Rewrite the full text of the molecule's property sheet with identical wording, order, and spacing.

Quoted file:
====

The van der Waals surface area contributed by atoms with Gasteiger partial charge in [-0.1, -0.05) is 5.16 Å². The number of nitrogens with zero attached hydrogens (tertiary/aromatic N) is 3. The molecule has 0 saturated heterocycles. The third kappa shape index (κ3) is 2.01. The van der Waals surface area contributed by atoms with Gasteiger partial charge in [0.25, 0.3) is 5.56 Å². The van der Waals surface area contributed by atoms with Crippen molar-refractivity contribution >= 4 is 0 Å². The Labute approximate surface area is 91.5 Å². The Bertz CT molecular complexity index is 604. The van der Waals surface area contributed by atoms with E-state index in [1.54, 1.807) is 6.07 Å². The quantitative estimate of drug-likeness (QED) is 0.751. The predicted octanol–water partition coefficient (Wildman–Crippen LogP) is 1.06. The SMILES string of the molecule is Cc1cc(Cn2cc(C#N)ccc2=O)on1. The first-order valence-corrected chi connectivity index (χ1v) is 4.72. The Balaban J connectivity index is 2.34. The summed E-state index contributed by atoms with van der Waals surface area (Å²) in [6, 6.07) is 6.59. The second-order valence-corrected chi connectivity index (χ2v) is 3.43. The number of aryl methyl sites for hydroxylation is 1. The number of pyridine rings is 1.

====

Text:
The van der Waals surface area contributed by atoms with Gasteiger partial charge in [-0.1, -0.05) is 5.16 Å². The number of nitrogens with zero attached hydrogens (tertiary/aromatic N) is 3. The molecule has 0 saturated heterocycles. The third kappa shape index (κ3) is 2.01. The van der Waals surface area contributed by atoms with Gasteiger partial charge in [0.25, 0.3) is 5.56 Å². The van der Waals surface area contributed by atoms with Crippen molar-refractivity contribution >= 4 is 0 Å². The Labute approximate surface area is 91.5 Å². The Bertz CT molecular complexity index is 604. The van der Waals surface area contributed by atoms with E-state index in [1.54, 1.807) is 6.07 Å². The quantitative estimate of drug-likeness (QED) is 0.751. The predicted octanol–water partition coefficient (Wildman–Crippen LogP) is 1.06. The SMILES string of the molecule is Cc1cc(Cn2cc(C#N)ccc2=O)on1. The first-order valence-corrected chi connectivity index (χ1v) is 4.72. The Balaban J connectivity index is 2.34. The summed E-state index contributed by atoms with van der Waals surface area (Å²) in [6, 6.07) is 6.59. The second-order valence-corrected chi connectivity index (χ2v) is 3.43. The number of aryl methyl sites for hydroxylation is 1. The number of pyridine rings is 1.